[4] I'm not a fan of any Pope (not that I have anything particularly against Pope Benedict), but I must agree with you that the outrageous proposal of those atheists only proves how fanatical they have become.

They keep accusing the Church, Christians in general, Christ Himself of being fanatical, however, their aggressivity resembles that of Stalinist atheists.

I'd have a lot to comment on this issue but, as long as I don't have the time, I am recommending you an article about this 'war against Christianity' waged in the UK:

Nota bene: You still have a free and diverse media in the UK! That's one thing I like about your country!


[5] Last, but not least, I also have some additional questions, and I'd be grateful if you found the time to give me some answers.

a) Aren't you afraid that, after the 'euro crisis', a big 'sterling crisis' could hit Britain?

b) What are the latest news about the referendum in Scotland? Will it be held this year or not?

c) Do you think that, now that 'pacifist Clegg' will be part of the UK Cabinet, this could offer any guarantees that Britain won't keep fighting America's wars?

d) How could you explain the fact that the LibDems were victorious in the Scottish Highlands?

Gregor said...

Hi Bogdan

As for question 3, I feel wary of comparing Sarkozy and the French 'right' to the Brit 'right'. I don't think th Tory-Lib Dem coalition have any patriotic, pro-Christian or traditionalist values. In a strange sense I think that the SNP has more in common with Sarkozy's party than Cameron has.

As for your last question, I don't think that a referendum has been planned in the near future, but I think your next question is the all important one. If there is a Sterling Crisis then Scotland may seek independence. Being honest, the more I read about banks and economics the more I feel in the dark. But it all depends on whether the bankers want Britain to continue or not.

I also don't think Clegg is a pacifist; I'm certain he supported the wars in Afghanistan and Kosovo. Even with Iraq, he was silent about Bliar's dossier. Incidentally, in all the election our media seems to have utterly lost interest in Bliar and his dossier.

With the Lib Dems, it is important to remember that Britain is a monarchy and we elect a parliament and ultimately a Prime Minister rather than a President. Whilst I think the Windors are Masons, I still prefer monarchy to Presidencies. Danny Alexander is a pretty good consitituency MP, who helped with my passport.

As for voting Labour, sadly democracy is generally about voting negatively. I suspect that the Tories will be more in the pockets of the bankers and the USA.

MunteanUK said...

@ Gregor

[1] You may be right not to find many resemblances between the French Right & British Right, but I really don't know why you consider France's UMP 'Christian' or 'traditionalist' :-(

They may not be as 'secular' as the Tories, yet they aren't very close to true Christian (Catholic in France's case) values.

Neither are the German Christian Democrats (CDU) really 'Christian' anymore...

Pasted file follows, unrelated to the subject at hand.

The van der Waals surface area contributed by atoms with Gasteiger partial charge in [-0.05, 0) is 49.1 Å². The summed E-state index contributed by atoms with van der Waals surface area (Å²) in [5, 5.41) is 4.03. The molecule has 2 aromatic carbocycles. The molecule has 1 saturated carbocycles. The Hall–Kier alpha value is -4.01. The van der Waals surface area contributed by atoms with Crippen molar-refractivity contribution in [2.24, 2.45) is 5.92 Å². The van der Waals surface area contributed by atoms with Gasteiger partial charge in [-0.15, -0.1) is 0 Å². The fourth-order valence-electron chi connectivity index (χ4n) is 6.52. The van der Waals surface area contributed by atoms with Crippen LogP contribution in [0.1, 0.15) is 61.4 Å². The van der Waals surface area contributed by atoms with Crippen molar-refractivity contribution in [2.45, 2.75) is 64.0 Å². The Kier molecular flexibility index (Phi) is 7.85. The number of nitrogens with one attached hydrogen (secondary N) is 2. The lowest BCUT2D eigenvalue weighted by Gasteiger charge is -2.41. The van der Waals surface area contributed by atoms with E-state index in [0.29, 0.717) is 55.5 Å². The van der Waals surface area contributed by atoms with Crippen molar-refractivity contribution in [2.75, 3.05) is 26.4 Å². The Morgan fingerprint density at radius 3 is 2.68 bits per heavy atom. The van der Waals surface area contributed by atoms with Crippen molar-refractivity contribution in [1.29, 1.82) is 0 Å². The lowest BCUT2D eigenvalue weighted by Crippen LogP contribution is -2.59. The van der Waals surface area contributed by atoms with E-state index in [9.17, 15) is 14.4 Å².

[2] With or without a referendum, the Scottish independence question is not 'settled' yet.

Anyway, when I was travelling throughout Scotland it was rather a 'dormant' question (like the secession of Quebec), not such a hot issue, like the problems in today's Belgium.

Did anything change? Is 'independence' really an issue in Scotland these days?


[3] Finally, I've got a 'naughty' question: in whose pockets do you think Britain will be safer?

Do you prefer the pockets of Washington (+ New York bankers) or those of Brussels? Or do you think that there's no difference, and they are all the same (NWO artisans)?

Gregor said...

Hi Bogdan

Perhaps you are right about Sarkozy's coalition, but at least Sarkozy has put in the odd good word for Christianity and is said to attend mass. Also his government is banning chadors and burkas. Whether or not you think the state should have the right to tell people what to wear, no Brit politican would dare to even criticise Muslim women for wearing these hideous and unfriendly face masks. I've even heard that some Muslim women have been suing British people for telling them they cannot wear these garments in certain occupations (such as primary school teaching).

You are right about Independence being a dormant issue, but we will see what the banks decide about Britain and our economy. They might fund the SNP and bring about shock therapy in Britain or they might allow Britain an easy time and independence would stagnate.

As for whether we are better off under Europe or America, I'd say the EU. At least the EU has a basic regard for poor people, their central powers (Germany and France) have good education systems that would not let anyone as stupid as Bush or McCain near power and I think the Europeans are less volatile in their outlook.

Of course it is not quite as simple as that, Europe has a dismal record for civil liberties (though Britain is very bad in this regard) and an anti-Christian outlook as well as a complete disregard for unborn children (though America is little different in practice) but overall I think it is inevitable that Britain will be amalgamated into another power block.